I was reading personal correspondence from Rabbi Sue Fendrick about a verse from the evening prayers,“for in Your hand are the souls of the living and the dead, ki b’yadcha nafshot ha-hayyim v’ha-metim.”
Sue also mentioned what we say of a deceased person, “May their soul be bound up in the bond of life, the tz’ror ha-hayyim.”
She wrote that this image comes from the ancient world, when shepherds kept stones wrapped up in a cloth, to review, one by one, as the animals returned from pasturing. I had never heard of this mnemonic device, so it sparked curiosity. I thanked Sue for the inspiration, and thought about the memorial service, Yizkor, that I was slowly beginning to prepare for the Fabrangen community.
In past years several Fabrangen service leaders brought stones to the Yizkor ritual. Each mourner could choose a stone to hold in memory of someone, and release it again before the end of the service. It was a group ritual echoing the custom of a mourner leaving a stone at the gravesite to mark the visit. I did not plan to bring stones this year, but Sue’s comments inspired further thoughts about the metaphor of God as a Shepherd.
The idea of God as a Shepherd appears during memorial services in Psalm 23, and also in the words of the Unetaneh Tokef on the afternoons of Rosh Hashanah and Yom Kippur.
“All who have entered the world
pass before you like a flock of sheep.
Like a shepherd who takes account of his flock,
causing each one to pass beneath his staff,
so you review, recount, and appraise
the life of every living being.
You set a limit for every creature’s life
and determine each one’s destiny”.
[Musaf service, p. 297 and p. 583 Machzor Hadesh Yameinu, Renew Our Days, Edited, translated, and © 2001 by Rabbi Ronald Aigen.]
I think those words are supposed to remind us that God has compassion to remember and care for each one of us. Maybe if I looked at how shepherds do that for their flocks it could help me prepare a Yizkor service. I get used to the same ideas year after year, and lose touch with the feelings. This year I wanted to preserve the spark of wonder that rose up in me when I read about the strange bundle of stones. I wanted to share that feeling with others.
I also feel wonder and mystery during the Zikhronot service on Rosh Hashanah. Our New Year Day is also called Yom HaZikaron, the Day of Remembrance. Once again the theme is that God remembers all of us with compassion, no matter what. Every year I still wonder what it means to say that God remembers. Such a limitless memory can hold the problems I can’t understand or resolve. And the shofar cries out about all of it in sounds beyond words.
The rest of the year many things cause me to ask questions about what it means for God to remember. For example, what about the suffering of children who are abused or neglected by parents? And if those children are Jewish, how can they keep the commandment to honor their parents? And what sort of Yizkor service would help them? In the prayerbook that Fabrangen uses most often for Shabbat morning services, this commentary appears under the first blessing of the Amidah prayer, for ancestors.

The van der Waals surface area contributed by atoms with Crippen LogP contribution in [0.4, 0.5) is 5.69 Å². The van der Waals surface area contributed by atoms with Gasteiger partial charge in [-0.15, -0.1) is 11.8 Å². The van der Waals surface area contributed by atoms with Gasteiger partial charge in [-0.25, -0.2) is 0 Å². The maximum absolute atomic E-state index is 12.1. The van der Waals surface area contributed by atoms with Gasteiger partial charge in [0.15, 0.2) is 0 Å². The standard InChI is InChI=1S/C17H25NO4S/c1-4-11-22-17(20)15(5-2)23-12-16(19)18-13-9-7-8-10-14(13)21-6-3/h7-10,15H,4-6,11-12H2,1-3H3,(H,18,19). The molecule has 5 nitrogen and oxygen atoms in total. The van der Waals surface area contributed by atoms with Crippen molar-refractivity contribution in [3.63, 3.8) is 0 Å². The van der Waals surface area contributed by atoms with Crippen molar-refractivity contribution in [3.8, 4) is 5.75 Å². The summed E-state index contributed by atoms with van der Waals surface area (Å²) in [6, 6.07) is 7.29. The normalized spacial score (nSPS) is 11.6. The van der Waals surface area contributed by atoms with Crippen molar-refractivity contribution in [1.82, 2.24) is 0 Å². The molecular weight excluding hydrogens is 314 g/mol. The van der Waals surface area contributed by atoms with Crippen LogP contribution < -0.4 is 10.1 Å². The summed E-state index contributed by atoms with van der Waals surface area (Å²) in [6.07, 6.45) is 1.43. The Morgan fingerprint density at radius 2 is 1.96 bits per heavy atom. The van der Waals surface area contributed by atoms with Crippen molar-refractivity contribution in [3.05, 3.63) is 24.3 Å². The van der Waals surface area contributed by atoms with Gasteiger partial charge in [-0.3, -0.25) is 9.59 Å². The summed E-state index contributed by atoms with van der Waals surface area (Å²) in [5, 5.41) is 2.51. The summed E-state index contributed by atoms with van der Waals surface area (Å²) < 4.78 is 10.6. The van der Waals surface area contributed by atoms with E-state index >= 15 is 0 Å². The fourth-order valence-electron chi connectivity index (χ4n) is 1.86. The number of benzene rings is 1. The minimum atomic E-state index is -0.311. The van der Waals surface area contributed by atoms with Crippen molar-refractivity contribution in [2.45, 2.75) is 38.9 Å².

“V’zokher chasdey avot ve’imot / mindful of the loyalty of Israel’s ancestors. The Hebrew phrase can also be translated, “who remembers the love of parents.” The legacy each generation gives to its children inevitably contains within it pain and hurt, a sense of inadequacy and of task unfulfilled. Some children are hurt when parents are taken from them too early, others by parents who did not know how to show their love. We say that God “remembers the love of parents;” God is the one who sees to it that the love as well is remembered, even when parents are unable to transmit it.”
[commentary of Daniel Kamesar, p. 296, Shabbat Amidah, Kol Haneshemah, Shabbat v’ Chagim, ©1994 by The Reconstructionist Press, Wyncote, PA.]
I pulled out my Tanakh to explore the full verse that contains the words that brought to mind an ancient bundle of shepherd’s stones, the bond of life, the tz’ror ha-hayyim.”
“And if anyone sets out to pursue you and seek your life, the life of my lord will be bound up in the bundle of life in the care of the LORD; but He will fling away the lives of your enemies as from the hollow of a sling”.
[ I Samuel 25:29, JPS Hebrew-English Tanakh, © 2000.]
And then I imagined a shepherd carrying a bundle holding pebbles, one pebble to count for each animal. It was a quick way to tally if one went missing, the same way camp counselors or teachers might count and recount large groups of children on field trips. I saw the shepherd also carried a sling, and a few sharp stones, to drive away predators. The sling seemed like a bundle of life too, because it could also be used to protect the lives of the flock. It reminded me of an account of my father’s skill at making sling-shots. During the Great Depression my father and his brother were young boys living on a dairy farm and herding cows. I looked for the passage in the book my uncle wrote about their small town of Vilas, South Dakota.